The World’s Most Dangerous Places To Take Selfies
For many people, a trip will not be complete without taking selfies. Even at places where the risk of injury or death is very high, they do not hesitate to whip out their cameras and phones, and pose all smiles to capture their ecstatic faces with the gorgeous views in the background.
Over the last few years, as the popularity of selfies increased, cases of people hurting themselves or getting killed as they attempt to take selfies at dangerous places have become more common. For some reason, their common sense and good judgment have been overpowered by the thought of how satisfying and pleasurable it is to have something high-risk and death-defying to show off to everyone.
Enumerated below are examples of the most dangerous places in the world to take selfies:
Mount Hua – China
One of the Five Great Mountains of China, Mount Hua is a 2,154-metre tall wonder situated close to Huayin in Shaanxi Province. It is a religious site that houses many temples and other sacred structures built on its foot, peaks, and slopes. It also is world-renowned for being one of the most dangerous hiking trails in the world, with steep and narrow pathways. A section of the hike includes walking on one-metre-wide planks that force you to hug the mountain side, all while over 2,000 metres high off the ground.
Watch this video of one hiker scaling the cliffside plank and taking a selfie. He even unhooked his harness for a few seconds as he walked!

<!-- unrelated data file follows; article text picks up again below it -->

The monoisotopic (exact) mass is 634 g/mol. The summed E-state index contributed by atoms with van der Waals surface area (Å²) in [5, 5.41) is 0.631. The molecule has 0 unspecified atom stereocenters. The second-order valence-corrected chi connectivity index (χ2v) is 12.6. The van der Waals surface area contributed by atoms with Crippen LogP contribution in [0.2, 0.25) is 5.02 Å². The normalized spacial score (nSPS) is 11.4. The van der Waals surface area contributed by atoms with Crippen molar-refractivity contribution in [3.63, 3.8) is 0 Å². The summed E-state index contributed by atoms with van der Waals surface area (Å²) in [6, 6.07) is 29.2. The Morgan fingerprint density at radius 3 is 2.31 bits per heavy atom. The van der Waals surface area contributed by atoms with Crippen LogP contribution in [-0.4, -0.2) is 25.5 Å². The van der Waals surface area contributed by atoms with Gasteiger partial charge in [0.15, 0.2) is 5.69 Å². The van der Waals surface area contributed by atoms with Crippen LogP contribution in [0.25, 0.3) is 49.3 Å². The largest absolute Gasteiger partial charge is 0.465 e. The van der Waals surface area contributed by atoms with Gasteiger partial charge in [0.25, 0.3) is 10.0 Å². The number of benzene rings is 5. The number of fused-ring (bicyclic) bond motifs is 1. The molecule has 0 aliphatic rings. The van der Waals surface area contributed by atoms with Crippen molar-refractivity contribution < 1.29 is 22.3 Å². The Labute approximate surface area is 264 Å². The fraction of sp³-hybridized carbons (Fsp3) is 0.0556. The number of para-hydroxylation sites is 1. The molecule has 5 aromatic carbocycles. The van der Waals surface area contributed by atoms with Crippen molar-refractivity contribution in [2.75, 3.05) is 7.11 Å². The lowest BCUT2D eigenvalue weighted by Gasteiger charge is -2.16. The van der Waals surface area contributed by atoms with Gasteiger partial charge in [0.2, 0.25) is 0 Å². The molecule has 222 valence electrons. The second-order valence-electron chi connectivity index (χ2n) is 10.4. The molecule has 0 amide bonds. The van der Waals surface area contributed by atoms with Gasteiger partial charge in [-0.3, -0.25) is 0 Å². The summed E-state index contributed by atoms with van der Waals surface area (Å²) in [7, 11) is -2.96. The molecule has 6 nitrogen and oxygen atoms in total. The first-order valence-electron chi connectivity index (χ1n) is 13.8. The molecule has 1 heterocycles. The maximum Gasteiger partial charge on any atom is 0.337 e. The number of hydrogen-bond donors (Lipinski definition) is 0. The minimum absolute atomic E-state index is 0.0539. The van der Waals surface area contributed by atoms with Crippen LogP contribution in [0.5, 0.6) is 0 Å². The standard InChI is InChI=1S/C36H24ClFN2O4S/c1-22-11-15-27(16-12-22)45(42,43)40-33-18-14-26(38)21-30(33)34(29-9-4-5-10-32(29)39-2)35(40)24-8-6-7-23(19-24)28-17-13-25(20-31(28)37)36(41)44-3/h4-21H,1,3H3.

Plitvice Lakes National Park – Croatia
With an area of almost 300 square kilometres, the Plitvice Lakes National Park is Croatia’s largest national Park. Founded in 1949, it includes the mountain ranges that span central Croatia, the Bijela Rijeka and the Crna Rijeka rivers, various rock and land formations, and a diverse and thriving flora and fauna. With over a million visitors each year, it is one of the country’s most popular tourist destinations.
In 2016, the national park asked tourists via Twitter to stop taking dangerous selfies because of the increasing number of casualties. Every year, around 1,200 rescue efforts and at least one death take place in these mountains, according to the Croatian Mountain Rescue Service.
Some of the tragic incidents there include a 54-year-old woman from Slovakia who ignored the safety fence and warnings around the waterfall, went close to the edge to take a selfie, and ended up falling off the cliff and died; and an elderly woman Germany who lost her tourist group, wandered to a high area, fell into the water, and died in the hospital hours later due to sustained injuries.
The Centre – Hong Kong
Hong Kong’s fifth tallest skyscraper, The Centre is a 73-storey building that stands at 346 metres, entirely made of steel, and is situated on Queen’s Road Central. Many adrenaline junkies climb to the top of the tower to not only enjoy 360-degree views of the bustling metropolis, but also take selfies the extreme way.